The Nature of the Beast
Somehow, everybody seems to think that Broadway used to be really smart, and today, for some reason, they think that Broadway is really stupid. Wait a minute!
—Thomas Schumacher, Disney Theatrical
There are not a lot of risk takers left. That's the sad part.
—Scott Zeiger, CEO, Clear Channel Entertainment Theatrical Group, North America
The biggest marquee on Forty-second Street heralds not the delights of The Lion King or another blockbuster musical but the more prosaic wares of that ubiquitous outpost of the American culinary landscape, McDonald's. The presence of a fast-food chain on a prime strip of New York real estate is not unusual, but that its supersized theatrical calling card outstrips that of any legitimate theatre on the street speaks volumes about the Broadway district today. The changes to the area, the result of years of internecine struggles within city and state government and local business interest groups, bear scrutiny to discern the current zeitgeist and the possible future of Broadway.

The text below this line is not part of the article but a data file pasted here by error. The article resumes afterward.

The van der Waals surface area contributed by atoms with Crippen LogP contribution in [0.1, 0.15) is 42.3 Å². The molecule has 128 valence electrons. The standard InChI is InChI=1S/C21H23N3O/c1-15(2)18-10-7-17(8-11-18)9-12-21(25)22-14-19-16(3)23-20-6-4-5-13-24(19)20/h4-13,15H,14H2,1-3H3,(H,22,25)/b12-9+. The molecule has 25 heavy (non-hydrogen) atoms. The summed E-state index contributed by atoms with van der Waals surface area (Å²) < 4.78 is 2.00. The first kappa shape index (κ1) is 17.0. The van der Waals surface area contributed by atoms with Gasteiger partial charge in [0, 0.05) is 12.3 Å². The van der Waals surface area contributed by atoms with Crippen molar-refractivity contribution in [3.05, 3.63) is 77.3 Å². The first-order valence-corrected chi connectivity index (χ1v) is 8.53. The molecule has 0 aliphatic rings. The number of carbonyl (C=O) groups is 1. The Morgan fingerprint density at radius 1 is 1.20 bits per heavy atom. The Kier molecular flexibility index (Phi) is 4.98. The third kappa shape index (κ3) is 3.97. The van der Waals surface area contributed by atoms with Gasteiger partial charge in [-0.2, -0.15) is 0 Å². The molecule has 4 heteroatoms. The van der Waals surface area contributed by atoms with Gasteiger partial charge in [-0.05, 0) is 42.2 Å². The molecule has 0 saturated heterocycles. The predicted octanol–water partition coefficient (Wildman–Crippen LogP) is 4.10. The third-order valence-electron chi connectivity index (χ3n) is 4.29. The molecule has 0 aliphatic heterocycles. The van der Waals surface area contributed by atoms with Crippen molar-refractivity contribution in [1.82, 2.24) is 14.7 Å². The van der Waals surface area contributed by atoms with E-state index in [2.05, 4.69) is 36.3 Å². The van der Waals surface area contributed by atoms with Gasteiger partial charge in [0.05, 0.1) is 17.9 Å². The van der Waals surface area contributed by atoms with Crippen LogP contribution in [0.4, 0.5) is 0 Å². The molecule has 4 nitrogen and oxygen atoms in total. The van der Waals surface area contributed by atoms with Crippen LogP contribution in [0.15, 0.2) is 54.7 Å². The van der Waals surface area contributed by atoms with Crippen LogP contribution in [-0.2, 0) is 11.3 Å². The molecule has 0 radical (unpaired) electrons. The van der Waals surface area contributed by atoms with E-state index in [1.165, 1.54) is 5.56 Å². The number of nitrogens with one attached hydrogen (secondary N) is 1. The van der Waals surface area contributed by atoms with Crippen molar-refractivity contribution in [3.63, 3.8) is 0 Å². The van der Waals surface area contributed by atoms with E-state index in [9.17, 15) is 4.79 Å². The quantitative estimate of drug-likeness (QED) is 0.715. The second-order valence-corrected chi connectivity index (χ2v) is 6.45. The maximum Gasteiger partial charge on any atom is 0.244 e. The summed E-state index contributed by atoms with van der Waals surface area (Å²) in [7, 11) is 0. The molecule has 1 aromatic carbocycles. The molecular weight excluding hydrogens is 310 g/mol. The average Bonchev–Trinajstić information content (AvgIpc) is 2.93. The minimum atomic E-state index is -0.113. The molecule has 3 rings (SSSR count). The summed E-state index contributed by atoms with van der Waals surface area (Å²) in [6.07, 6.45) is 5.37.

The heart of the theatre district lies roughly between Sixth and Eighth Avenues, and Forty-second and Fifty-second Streets, with Lincoln Center another half-mile uptown in the West Sixties. The very terms theatre district, Broadway, Times Square, and Forty-second Street are often used to denote the same place, but subtle differences exist. Times Square, for example—originally Longacre Square—is often applied to the entire district but actually refers to the area immediately north of Forty-second Street where Broadway and Seventh Avenue intersect. The entire neighborhood, however, has been associated with entertainment for the better part of the twentieth century and has long enjoyed iconic status as the avatar of popular, live performance, as well as sundry other easily consumable cultural offerings.
Most of the extant theatres date to the first few decades of the twentieth century, with a preponderance of the houses built before the Depression. While many theatres either were razed to give way to more lucrative